Expo 2020: Better Late Than Never

By on April 21st, 2021 in Design

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Expo 2020: Better Late Than Never
[Source: bloloop.com]

Charles Goulding Jr. takes a look at some of the spectacle, including 3D printed and high-tech, at the upcoming Expo 2020.

Back on Track

The Olympics aren’t the only world event to be delayed a year. Expo 2020, a six-month event originally scheduled for 2020, is now set to extend from October 1, 2021 to March 31, 2022.

The event will be hosted by Dubai in the United Arab Emirates. Despite lingering restrictions and complications from Covid-19, Dubai expects the same amount of visitors as it did pre-pandemic — 25 million.

Excitement Building

Americans may be more familiar with the term World’s Fair to describe the occasion. But in other parts of the world, the once-every-five-year event is termed an Exposition or Expo.

Expos are showcases of architecture and technology organized by pavilion. Almost two hundred countries will operate pavilions in Expo 2020.

Some additional facts via the BBC:

  • The event is expected to boost Dubai’s economy by $33bn (£24bn) and to create up to 300,000 jobs
  • The site covers 4.3sq km, or 613 football pitches, and will have its own metro station
  • Uber will be testing flying cars during the event
  • Some 90% of the materials used to in construction will then be used to create permanent buildings afterwards

Terra Nova

There are thematic pavilions in addition to nation-themed showcases. This year, the highlight figures to be “Terra,” the sustainability pavilion that is the Expo’s centerpiece. Terra features “Energy Tree” structures fitted with solar panels that will be used to power the entire event (see image above).

The sustainability pavilion also features an immersive, “Wood Wide Web.” Patrons will walk among a forest before digging into a root structure where they learn about how trees talk to one another, share resources, and even collaborate to fight common foes. As the experience proceeds, guests learn about the interrelationships between themselves and the trees within the very pavilion.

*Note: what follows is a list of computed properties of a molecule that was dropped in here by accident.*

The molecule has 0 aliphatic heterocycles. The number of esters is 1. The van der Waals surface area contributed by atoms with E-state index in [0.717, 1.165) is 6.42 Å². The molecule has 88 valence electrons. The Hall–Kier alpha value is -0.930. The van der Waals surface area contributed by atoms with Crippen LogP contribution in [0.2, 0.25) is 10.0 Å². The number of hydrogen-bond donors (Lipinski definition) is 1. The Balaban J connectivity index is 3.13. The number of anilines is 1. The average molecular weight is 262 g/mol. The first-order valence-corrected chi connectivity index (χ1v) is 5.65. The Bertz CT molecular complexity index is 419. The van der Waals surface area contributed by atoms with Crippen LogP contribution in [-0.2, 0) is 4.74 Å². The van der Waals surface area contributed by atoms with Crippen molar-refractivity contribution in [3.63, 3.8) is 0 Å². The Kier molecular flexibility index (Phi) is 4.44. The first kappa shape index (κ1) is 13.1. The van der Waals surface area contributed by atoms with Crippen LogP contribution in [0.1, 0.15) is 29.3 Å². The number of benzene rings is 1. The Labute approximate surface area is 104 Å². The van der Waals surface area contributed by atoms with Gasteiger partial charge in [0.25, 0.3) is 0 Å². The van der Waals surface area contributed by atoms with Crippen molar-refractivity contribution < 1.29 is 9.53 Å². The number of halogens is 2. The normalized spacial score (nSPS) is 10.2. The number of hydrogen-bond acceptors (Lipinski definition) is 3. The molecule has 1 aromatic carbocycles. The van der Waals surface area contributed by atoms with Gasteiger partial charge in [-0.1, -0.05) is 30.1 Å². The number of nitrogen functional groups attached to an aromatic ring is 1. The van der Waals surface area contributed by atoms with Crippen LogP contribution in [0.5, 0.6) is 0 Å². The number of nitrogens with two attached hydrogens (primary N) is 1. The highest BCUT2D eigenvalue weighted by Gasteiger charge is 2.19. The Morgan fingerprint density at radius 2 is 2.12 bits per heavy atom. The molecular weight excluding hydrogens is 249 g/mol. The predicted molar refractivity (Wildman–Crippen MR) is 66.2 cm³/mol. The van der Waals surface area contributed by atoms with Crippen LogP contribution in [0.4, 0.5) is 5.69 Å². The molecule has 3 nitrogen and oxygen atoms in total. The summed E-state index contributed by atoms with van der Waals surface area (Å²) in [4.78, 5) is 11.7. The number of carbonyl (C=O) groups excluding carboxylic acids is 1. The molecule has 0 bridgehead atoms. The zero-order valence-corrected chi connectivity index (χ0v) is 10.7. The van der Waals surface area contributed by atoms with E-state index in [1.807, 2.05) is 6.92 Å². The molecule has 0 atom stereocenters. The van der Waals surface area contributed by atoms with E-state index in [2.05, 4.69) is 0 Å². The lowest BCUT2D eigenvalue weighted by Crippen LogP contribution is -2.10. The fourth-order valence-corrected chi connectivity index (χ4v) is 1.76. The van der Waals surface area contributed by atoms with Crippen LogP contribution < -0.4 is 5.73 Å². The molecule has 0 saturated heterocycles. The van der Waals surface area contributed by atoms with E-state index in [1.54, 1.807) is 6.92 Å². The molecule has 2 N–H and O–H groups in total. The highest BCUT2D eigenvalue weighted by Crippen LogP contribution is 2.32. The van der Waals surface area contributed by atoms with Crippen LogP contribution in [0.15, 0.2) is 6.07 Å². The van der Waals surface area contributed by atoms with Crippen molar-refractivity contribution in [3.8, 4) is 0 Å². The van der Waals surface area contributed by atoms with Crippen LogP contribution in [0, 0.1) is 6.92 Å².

“What we have built down there is a subterranean soap opera. We want everyone to come out of this place saying: ‘Wow: I had no idea I had so much in common with a tree’,” said John Bull, Terra’s Director.

[Source: bloloop.com]

3D Printing at the Expo

3D printing will also take center stage at the Expo, specifically within the Italy pavilion. At this very moment, the world’s most accurate reproduction of Michelangelo’s David is being 3D printed for display at the event. Ahead of viewing the 17-foot-tall statue itself, patrons can view time-elapsed documentation of the statue’s creation.

[Source: whatson.ae]

It’s unsurprising to see a 3D printing feature at Dubai’s Expo. Recently the Emirates introduced its first 3D printed house. The structure was the latest in a nationwide effort to become the world’s 3D printing capital.

Sheikh Mohammed bin Rashid Al Maktoum, Vice President and Prime Minister of the United Arab Emirates and Ruler of Dubai, laid out the strategy in 2016. The approach includes an ambitious goal to 3D print 25% of all new construction within the Emirate by 2025.

Fingers Crossed

Dubai views the Expo as crucial to its economic rejuvenation efforts. As the Emirate moves rapidly to get the pandemic under control within its borders, visitors across the world wait to see if indeed the event will be safe to attend. If so, the sustainability and 3D printing attractions will be fascinating to see.

By Charles Goulding Jr.

Charles Goulding Jr is a practicing attorney with experience in R&D tax credit projects for a host of industries.

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